The success of the People’s Radio in the shanty towns of Sao Paolo, Brazil, was marked by a celebratory festival in 1988 where the community produced music and poetry. A ‘new communication order’ has developed as a direct result of this project and has strengthened the social networks of this community and given these rural migrants an urban identity. This is an example of radio’s ability to empower the masses. These migrants are now using the media to resist marginalisation and fight for better rights. This is illustrated by one of the poems written for the celebration…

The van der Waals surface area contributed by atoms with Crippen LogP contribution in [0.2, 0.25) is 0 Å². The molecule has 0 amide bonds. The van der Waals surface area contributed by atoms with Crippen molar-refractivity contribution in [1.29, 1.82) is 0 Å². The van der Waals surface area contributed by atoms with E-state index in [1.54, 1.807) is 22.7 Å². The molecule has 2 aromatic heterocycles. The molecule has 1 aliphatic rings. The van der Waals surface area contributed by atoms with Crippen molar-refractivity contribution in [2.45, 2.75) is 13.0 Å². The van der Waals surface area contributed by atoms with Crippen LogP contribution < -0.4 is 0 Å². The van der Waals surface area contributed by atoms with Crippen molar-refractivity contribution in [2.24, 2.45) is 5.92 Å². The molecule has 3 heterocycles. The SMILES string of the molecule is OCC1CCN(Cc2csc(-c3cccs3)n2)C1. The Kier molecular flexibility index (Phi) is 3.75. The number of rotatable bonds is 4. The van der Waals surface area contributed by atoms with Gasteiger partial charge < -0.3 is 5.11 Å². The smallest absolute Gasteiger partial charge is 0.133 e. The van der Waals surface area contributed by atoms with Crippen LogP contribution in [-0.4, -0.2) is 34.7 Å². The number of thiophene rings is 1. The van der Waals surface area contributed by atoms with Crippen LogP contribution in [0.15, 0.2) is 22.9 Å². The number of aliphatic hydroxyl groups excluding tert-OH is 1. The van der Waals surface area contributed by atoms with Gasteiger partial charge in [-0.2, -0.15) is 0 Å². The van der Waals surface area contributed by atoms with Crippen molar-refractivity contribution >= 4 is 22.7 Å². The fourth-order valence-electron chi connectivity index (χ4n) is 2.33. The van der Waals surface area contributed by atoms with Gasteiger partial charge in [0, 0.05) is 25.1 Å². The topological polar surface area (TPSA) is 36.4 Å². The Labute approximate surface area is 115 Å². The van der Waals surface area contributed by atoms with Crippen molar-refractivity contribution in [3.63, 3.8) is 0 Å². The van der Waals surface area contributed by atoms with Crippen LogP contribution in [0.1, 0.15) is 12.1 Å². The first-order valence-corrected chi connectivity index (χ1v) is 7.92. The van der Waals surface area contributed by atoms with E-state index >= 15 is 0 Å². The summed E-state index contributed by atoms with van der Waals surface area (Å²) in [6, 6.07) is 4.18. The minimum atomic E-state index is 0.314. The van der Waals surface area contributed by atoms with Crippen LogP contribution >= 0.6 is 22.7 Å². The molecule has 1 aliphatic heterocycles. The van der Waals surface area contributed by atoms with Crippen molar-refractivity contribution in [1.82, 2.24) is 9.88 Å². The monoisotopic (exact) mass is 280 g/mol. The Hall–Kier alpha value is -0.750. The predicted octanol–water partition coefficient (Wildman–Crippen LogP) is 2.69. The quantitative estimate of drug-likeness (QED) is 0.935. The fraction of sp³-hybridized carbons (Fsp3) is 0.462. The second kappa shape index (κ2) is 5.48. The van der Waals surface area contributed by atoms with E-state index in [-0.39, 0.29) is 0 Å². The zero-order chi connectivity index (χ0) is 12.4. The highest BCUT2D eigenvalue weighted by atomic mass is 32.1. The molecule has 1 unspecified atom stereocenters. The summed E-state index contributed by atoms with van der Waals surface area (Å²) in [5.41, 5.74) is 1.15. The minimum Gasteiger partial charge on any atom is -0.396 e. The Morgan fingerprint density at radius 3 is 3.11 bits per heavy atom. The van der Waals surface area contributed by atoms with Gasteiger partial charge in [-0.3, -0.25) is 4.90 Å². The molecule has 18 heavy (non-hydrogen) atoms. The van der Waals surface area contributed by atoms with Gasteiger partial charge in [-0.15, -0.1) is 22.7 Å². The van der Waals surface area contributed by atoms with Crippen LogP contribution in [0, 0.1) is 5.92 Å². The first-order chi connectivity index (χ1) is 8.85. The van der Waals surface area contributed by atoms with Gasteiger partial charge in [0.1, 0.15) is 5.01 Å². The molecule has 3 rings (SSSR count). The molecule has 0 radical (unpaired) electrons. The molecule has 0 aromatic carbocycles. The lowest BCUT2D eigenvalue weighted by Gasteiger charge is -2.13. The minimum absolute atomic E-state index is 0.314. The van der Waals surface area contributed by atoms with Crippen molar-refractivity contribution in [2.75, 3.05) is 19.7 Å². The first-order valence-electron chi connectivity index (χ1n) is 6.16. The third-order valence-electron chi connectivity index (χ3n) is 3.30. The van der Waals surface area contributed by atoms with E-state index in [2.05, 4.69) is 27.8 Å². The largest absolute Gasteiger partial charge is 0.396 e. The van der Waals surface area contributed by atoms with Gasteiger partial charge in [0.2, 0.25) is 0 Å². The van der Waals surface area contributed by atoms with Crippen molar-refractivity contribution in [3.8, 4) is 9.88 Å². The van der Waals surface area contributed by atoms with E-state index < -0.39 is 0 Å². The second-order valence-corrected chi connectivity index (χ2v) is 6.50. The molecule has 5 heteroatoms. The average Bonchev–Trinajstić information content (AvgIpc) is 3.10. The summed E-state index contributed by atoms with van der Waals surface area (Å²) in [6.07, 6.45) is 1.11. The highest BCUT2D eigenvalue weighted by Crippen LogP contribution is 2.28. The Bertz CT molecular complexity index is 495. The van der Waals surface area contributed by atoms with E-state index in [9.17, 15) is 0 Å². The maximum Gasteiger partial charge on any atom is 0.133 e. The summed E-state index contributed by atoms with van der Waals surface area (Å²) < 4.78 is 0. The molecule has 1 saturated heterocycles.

Who is outside, wants to come

Who is in, doesn’t want to leave

Our shanty town is good

I no longer want to leave

We have a good church

And a priest who prays

We have piped water

And a small school

What we still need is a small hospital

For we already have the school

To teach us to read

With the protection of the priest

And the social worker

We will struggle for land

Without our rights as voters.


Here are some interesting links discussing this topic further…

 Radio Rebelde – another radio station born out of a culture of resistance…

The role of radio across Latin America: –

Theoretical background to development journalism: